"Standard Linux doesn't give you the scalability many of our users want," said Eng Lim Goh, vice president for systems engineering and chief scientist at SGI. "It supports four-processor multiprocessing, which can be taken to eight processors if you try hard enough." Lim and other SGI executives outlined the company's Linux strategy to the IDG News Service during the company's Asia Pacific Channel Partner Conference and Press Symposium, held here from April 2 to April 5.
To implement 64-way multiprocessing using IA-64 technology, which offers a 64-bit addressing scheme, SGI will have to migrate to the Intel platform its ccNUMA shared-memory multiprocessing architecture, which is currently used in the company's high-end computers that run on MIPS Technologies Inc. processors and the proprietary Irix operating system.
"You need ccNUMA if you want shared memory capability," added Goh. " When you start to move away from standard boxes of Linux, you have to think about the ccNUMA architecture with Intel chips, with Linux running on it."
Goh did not commit on a release date for the new technology. SGI is meanwhile building a newer and low memory latency version of ccNUMA for its MIPS/Irix computers. "We will use the same system with a different chip for Intel/Linux," Goh added.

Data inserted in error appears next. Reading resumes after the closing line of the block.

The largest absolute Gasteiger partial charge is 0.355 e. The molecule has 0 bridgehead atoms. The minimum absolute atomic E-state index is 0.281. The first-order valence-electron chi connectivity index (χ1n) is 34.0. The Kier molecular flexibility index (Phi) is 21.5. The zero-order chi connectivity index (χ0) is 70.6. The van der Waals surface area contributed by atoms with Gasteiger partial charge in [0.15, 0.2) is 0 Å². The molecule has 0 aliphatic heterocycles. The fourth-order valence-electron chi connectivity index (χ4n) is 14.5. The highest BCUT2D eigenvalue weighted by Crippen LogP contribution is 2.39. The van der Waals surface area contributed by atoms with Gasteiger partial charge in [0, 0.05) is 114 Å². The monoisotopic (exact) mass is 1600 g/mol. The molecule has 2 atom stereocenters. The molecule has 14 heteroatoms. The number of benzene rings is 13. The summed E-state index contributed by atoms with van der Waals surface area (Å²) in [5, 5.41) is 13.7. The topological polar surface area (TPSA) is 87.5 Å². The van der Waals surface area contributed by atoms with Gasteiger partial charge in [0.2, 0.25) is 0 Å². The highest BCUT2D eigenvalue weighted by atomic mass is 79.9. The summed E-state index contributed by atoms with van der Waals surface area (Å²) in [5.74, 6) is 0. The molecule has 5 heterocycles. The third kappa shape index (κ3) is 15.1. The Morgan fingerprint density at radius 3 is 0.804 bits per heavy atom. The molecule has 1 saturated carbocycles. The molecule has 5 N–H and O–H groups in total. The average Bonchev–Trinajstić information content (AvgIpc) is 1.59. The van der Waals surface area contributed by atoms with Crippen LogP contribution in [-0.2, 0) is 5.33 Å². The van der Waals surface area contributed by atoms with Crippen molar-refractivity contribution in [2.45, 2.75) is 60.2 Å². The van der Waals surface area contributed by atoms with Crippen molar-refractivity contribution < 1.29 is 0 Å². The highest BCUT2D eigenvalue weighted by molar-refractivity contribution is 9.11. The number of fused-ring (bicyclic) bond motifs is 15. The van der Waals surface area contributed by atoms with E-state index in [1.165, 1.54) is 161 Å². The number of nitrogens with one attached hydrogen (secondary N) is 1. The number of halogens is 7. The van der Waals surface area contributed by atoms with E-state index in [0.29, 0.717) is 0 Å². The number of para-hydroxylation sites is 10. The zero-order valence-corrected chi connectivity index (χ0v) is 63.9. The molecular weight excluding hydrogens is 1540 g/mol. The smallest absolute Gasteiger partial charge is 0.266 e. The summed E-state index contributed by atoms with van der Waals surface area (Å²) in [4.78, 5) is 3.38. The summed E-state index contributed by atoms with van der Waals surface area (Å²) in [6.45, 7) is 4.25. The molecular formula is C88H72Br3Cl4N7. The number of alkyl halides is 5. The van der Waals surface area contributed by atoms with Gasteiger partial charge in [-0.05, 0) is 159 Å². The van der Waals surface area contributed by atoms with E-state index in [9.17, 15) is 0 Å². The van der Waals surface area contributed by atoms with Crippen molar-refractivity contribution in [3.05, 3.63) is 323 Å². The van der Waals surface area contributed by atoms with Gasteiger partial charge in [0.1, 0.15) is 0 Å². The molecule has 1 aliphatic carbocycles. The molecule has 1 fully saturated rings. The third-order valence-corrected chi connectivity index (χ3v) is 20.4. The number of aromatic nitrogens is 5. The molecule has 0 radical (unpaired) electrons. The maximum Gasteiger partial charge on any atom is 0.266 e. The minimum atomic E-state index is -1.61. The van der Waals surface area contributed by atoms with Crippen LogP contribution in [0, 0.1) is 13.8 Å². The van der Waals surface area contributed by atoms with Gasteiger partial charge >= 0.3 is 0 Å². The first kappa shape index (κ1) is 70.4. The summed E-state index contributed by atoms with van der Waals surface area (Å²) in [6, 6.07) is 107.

Though SGI is enthusiastic about Linux for the Intel platform, Joseph Wei, director of Intel server marketing at SGI, said the company remains committed to Windows NT as well.
"Our strategy is to differentiate on the Intel platform through Linux, but we have also taken our box up to Microsoft to get the Windows Hardware Qualification Labs certification," Wei added. "So we have a dual strategy now. For early adopters, who want to go on to Linux, they can take a SGI Linux model, but if the user wants to have just NT applications, they can also run NT."
SGI is shipping a base Intel system to its resellers without the operating system loaded on it. The company's "virtual loading process" allows certified master resellers to configure systems with a hard disk, memory, and the operating system. "We cannot guess correctly from the factory how many disk drives, how much memory the user will require, and how many will run Linux or NT," added Wei.
SGI's interest in Linux is reflected by its transfer of some of its key technologies -- such as the source code of its OpenVault storage area network software and its journaled file system technology, XFS -- to the Linux open source community.